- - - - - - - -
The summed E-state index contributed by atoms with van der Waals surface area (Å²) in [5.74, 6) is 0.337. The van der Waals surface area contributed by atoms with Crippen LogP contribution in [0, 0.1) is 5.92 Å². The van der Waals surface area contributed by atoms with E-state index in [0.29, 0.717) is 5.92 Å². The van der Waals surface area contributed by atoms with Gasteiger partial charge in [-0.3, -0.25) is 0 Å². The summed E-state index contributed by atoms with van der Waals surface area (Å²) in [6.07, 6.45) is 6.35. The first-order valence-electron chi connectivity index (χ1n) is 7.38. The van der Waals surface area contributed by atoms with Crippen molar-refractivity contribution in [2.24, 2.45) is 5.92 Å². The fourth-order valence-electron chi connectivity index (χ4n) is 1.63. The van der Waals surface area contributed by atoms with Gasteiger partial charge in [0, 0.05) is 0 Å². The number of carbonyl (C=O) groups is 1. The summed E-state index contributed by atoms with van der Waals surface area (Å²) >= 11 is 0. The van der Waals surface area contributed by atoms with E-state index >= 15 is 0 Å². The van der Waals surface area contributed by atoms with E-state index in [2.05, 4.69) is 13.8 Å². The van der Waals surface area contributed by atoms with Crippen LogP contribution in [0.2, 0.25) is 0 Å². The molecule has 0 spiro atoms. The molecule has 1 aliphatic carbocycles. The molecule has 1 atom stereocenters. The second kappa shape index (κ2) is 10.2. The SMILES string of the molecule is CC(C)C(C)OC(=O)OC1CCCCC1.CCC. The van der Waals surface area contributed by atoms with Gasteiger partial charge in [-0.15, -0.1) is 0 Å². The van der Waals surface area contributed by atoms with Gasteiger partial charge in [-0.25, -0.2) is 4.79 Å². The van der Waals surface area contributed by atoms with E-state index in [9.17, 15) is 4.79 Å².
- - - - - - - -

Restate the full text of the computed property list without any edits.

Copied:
The summed E-state index contributed by atoms with van der Waals surface area (Å²) in [5.74, 6) is 0.337. The van der Waals surface area contributed by atoms with Crippen LogP contribution in [0, 0.1) is 5.92 Å². The van der Waals surface area contributed by atoms with E-state index in [0.29, 0.717) is 5.92 Å². The van der Waals surface area contributed by atoms with Gasteiger partial charge in [-0.3, -0.25) is 0 Å². The summed E-state index contributed by atoms with van der Waals surface area (Å²) in [6.07, 6.45) is 6.35. The first-order valence-electron chi connectivity index (χ1n) is 7.38. The van der Waals surface area contributed by atoms with Crippen molar-refractivity contribution in [2.24, 2.45) is 5.92 Å². The fourth-order valence-electron chi connectivity index (χ4n) is 1.63. The van der Waals surface area contributed by atoms with Gasteiger partial charge in [0, 0.05) is 0 Å². The number of carbonyl (C=O) groups is 1. The summed E-state index contributed by atoms with van der Waals surface area (Å²) >= 11 is 0. The van der Waals surface area contributed by atoms with E-state index >= 15 is 0 Å². The van der Waals surface area contributed by atoms with E-state index in [2.05, 4.69) is 13.8 Å². The van der Waals surface area contributed by atoms with Crippen LogP contribution in [0.2, 0.25) is 0 Å². The molecule has 0 spiro atoms. The molecule has 1 aliphatic carbocycles. The molecule has 1 atom stereocenters. The second kappa shape index (κ2) is 10.2. The SMILES string of the molecule is CC(C)C(C)OC(=O)OC1CCCCC1.CCC. The van der Waals surface area contributed by atoms with Gasteiger partial charge in [-0.15, -0.1) is 0 Å². The van der Waals surface area contributed by atoms with Gasteiger partial charge in [-0.25, -0.2) is 4.79 Å². The van der Waals surface area contributed by atoms with E-state index in [9.17, 15) is 4.79 Å².